became a partner in their profitable enterprises, and lost any desire he may ever
have had to eject them from their cities (Judges 1:31). He cared not who ruled
over him if he were free to pursue the ends of commerce. Zebulun might jeopard
their lives unto the death, and Naphtali upon the high places of the field, to
break the power of the foreign oppressor, but Asher "sat still at the haven of
the sea, and abode by his creeks" (Judges 5:17). He was probably soon largely
absorbed by the people with whose interests his were so closely identified: nevertheless
"divers of Asher," moved by the appeal of Hezekiah, "humbled themselves, and came
to Jerus" (2 Chronicles 30:11 the King James Version). To this tribe belonged
the prophetess Anna (Luke 2:36).
2. Modern Theory:
According to a modern theory, the mention of the slave girl Zilpah as the mother
of Asher is meant to indicate that the tribe was of mixed blood, and arose through
the mingling of Israelites with the Canaanites. It is suggested that the name
may have been taken from that of the Canaanite clan found in the Tell el-Amarna
Letters, Mari abd-Ashirti, "sons of the servant of Asherah." A similar name occurs
in the inscriptions of the Egyptian Seti I (14th century BC), `Aseru, a state
in western Galilee (W. Max Muller, As. und Eur., 236-39). This people it is thought
may have associated themselves with the invaders from the wilderness. But while
the speculations are interesting, it is impossible to establish any relationship
between these ancient tribes and Asher.
3. Territory of Asher:
The boundaries of the territory are given in considerable detail in Joshua 19:25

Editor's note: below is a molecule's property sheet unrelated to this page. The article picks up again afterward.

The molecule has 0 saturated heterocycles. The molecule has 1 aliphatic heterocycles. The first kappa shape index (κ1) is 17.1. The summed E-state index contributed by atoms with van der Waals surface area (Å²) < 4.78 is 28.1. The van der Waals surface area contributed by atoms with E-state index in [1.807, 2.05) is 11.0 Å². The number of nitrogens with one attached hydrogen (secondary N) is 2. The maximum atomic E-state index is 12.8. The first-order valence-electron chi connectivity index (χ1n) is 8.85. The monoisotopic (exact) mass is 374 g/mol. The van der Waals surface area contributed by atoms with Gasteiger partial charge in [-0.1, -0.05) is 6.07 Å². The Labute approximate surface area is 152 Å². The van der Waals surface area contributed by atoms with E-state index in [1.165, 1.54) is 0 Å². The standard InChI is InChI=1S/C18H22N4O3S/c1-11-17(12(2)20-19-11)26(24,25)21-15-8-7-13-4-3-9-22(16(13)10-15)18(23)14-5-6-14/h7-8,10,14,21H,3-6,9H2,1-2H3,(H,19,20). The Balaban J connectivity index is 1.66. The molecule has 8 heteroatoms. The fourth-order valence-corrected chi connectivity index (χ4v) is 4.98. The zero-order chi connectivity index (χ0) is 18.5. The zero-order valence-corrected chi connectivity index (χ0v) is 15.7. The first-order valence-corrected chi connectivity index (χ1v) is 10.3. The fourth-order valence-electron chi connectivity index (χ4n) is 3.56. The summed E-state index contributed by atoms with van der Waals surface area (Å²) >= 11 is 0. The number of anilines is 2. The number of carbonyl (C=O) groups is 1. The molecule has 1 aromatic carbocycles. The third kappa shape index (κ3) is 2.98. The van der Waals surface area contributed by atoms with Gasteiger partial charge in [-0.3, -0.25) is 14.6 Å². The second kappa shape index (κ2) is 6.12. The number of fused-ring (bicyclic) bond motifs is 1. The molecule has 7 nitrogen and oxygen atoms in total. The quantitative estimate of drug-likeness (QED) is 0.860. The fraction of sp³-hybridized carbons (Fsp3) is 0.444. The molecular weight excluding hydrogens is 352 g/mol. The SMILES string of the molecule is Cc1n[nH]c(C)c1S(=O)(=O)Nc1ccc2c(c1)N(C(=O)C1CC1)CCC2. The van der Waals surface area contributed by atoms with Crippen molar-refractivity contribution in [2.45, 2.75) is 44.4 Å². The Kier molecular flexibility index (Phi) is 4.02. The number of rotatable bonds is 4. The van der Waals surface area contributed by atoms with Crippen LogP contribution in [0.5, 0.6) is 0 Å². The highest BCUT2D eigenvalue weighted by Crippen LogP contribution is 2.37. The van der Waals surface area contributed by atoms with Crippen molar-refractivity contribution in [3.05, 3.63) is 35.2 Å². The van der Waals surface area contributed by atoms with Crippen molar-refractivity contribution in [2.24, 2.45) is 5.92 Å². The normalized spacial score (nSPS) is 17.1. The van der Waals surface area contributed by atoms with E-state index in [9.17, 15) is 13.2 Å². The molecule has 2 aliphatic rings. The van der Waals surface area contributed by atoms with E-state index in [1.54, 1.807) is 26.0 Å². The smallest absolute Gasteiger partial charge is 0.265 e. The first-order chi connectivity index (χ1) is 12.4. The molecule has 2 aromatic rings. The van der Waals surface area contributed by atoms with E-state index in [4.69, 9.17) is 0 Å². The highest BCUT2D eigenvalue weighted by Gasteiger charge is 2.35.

(compare Judges 1:31 ; Joshua 17:10 f). Only a few of the places named can be
identified with certainty. Dor, the modern Tan-Turah, although occupied by Manasseh
belonged to Asher. Wady ez-Zerqa, possibly identical with Shihor-libnath, which
enters the sea to the South of Dor, would form the southern boundary. The lot
of Asher formed a strip of land from 8 to 10 miles wide running northward along
the shore to the neighborhood of Sidon, touching Issachar, Zebulun and Naphtali
on the East Asher seems to have taken possession of the territory by a process
of peaceful penetration, not by conquest, and as we have seen, he never drove
out the Phoenicians from their cities. The rich plain of Acre, and the fertile
fiats between the mountain and the sea near Tyre and Sidon therefore remained
in Phoenician hands. But the valleys breaking down westward and opening on the
plains have always yielded fine crops of grain. Remains of an ancient oak forest
still stand to the North of Carmel. The vine, the fig, the lemon and the orange
flourish. Olive trees abound, and the supplies of olive oil which to this day
are exported from the district recall the word of the old-time blessing, "Let
him dip his foot in oil."
(2) A town on the southern border of Manasseh (Joshua 17:7). The site is unknown.
(3) A place of this name is mentioned in Apocrypha (Tobit 1:2), identified with
Hazor, in Naphtali. See HAZOR.
asher, bible commentary, bible history, bible reference, bible study, eighth son of jacob, happy, hazor